Opinion article by Daniel H. Lanteigne, Certified Fund Raising Executive (CFRE), Conseiller en ressources humaines agréé (CRHA) [certified human resources advisor]
While the concept of trust-based philanthropy is not new, it is gaining considerable momentum in 2021. BNP Philanthropic Performance supports this new philanthropic stance, and would like to contribute to the thinking that it calls forth.
Just a few days ago, Philanthropic Foundations Canada and Community Foundations of Canada offered an Internet seminar on this concept, which reflects values we hold dear and, we believe, will transform relationships within our philanthropic sector.
The concept of trust-based philanthropy is rooted in a set of values (lead with trust; center relationships; collaborate with humility and curiosity; redistribute power; and work for systemic equity) that equip us not only to understand but also to address instances of systemic power imbalance that often occur between charitable organizations and funders, whether individuals, institutions or foundations.
To ensure that a trust-based atmosphere is created, is fostered, and ultimately becomes self‑evident, it’s our responsibility to share more power with recipient organizations and partners, who work closer to the ground and are more familiar with the situations we are all seeking to resolve.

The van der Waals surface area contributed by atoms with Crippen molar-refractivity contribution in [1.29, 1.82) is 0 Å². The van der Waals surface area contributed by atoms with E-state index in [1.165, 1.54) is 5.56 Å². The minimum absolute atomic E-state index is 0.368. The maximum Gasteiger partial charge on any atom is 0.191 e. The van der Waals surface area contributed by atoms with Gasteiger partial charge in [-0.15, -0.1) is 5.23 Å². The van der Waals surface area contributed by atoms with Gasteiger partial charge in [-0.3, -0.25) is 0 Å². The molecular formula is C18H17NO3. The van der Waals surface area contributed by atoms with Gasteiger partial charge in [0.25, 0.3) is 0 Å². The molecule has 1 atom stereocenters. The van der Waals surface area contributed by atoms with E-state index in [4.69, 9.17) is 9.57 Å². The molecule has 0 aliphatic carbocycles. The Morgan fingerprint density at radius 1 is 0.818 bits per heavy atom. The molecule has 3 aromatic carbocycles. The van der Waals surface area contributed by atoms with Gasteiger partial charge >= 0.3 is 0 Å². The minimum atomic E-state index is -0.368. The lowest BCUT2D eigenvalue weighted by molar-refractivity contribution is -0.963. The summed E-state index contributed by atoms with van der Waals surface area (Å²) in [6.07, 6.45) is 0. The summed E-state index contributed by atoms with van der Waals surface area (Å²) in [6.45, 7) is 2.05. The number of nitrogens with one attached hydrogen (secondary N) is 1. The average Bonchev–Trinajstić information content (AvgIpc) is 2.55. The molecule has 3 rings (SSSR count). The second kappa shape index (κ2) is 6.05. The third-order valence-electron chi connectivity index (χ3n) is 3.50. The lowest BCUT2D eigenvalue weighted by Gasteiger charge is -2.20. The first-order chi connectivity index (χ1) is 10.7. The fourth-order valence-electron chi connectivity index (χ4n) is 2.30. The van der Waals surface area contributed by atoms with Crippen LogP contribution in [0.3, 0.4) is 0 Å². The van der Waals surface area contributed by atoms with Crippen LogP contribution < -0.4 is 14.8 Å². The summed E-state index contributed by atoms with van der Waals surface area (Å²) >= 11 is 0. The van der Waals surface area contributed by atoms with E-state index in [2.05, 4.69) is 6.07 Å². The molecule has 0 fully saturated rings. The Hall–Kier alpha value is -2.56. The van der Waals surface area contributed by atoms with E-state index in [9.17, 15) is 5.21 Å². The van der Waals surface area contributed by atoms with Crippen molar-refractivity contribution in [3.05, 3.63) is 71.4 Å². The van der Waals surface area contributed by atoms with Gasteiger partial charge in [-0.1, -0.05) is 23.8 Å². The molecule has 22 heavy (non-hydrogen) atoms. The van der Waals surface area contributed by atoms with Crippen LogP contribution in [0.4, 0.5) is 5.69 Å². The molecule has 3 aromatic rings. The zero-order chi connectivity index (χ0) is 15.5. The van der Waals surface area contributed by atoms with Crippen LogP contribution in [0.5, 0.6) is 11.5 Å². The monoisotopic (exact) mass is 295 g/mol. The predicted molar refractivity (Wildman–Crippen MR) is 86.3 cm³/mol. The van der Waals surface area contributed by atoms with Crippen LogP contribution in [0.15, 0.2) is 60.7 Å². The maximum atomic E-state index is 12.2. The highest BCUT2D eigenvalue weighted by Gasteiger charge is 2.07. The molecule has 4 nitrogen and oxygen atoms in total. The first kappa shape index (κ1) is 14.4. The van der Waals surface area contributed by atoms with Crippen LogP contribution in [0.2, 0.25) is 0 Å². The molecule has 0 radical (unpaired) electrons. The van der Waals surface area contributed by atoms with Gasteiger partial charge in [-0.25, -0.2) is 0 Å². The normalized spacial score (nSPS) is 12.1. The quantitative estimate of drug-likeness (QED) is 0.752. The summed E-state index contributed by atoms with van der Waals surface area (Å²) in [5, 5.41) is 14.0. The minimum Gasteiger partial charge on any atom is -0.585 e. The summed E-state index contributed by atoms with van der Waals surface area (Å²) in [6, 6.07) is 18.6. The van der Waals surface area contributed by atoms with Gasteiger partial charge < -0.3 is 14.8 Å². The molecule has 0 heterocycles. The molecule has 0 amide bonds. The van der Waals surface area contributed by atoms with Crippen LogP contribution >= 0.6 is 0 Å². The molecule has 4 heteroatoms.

The Trust-Based Philanthropic Project suggests the following key principles:
- give multi-year, unrestricted funding;
- simplify and streamline paperwork;
- commit to relationships that are transparent, responsive, and based on mutual learning.
Many people will point out that these invitations are not new, which is a good thing! Others, however, will find that using these few principles to redistribute power will call for long, hard conversations if they are to overcome change‑resistant mentalities.
While this project and the related conference are addressed primarily to granting foundations, we consider that its recommendations apply to all members of the philanthropic ecosystem. As a contribution to the conversation, we think it’s important, firstly and regardless of where we sit, fully to acknowledge our position and the power we hold. Secondly, let’s ask ourselves what influence we can each exercise to redistribute that power within the grant decision-making process.
The reason we make these suggestions is that trust-based philanthropy can’t be just a fleeting fashion; it needs come from authentic intent for the good of people who benefit from organizations that change the world every day.
As a bonus, we recommend the following links: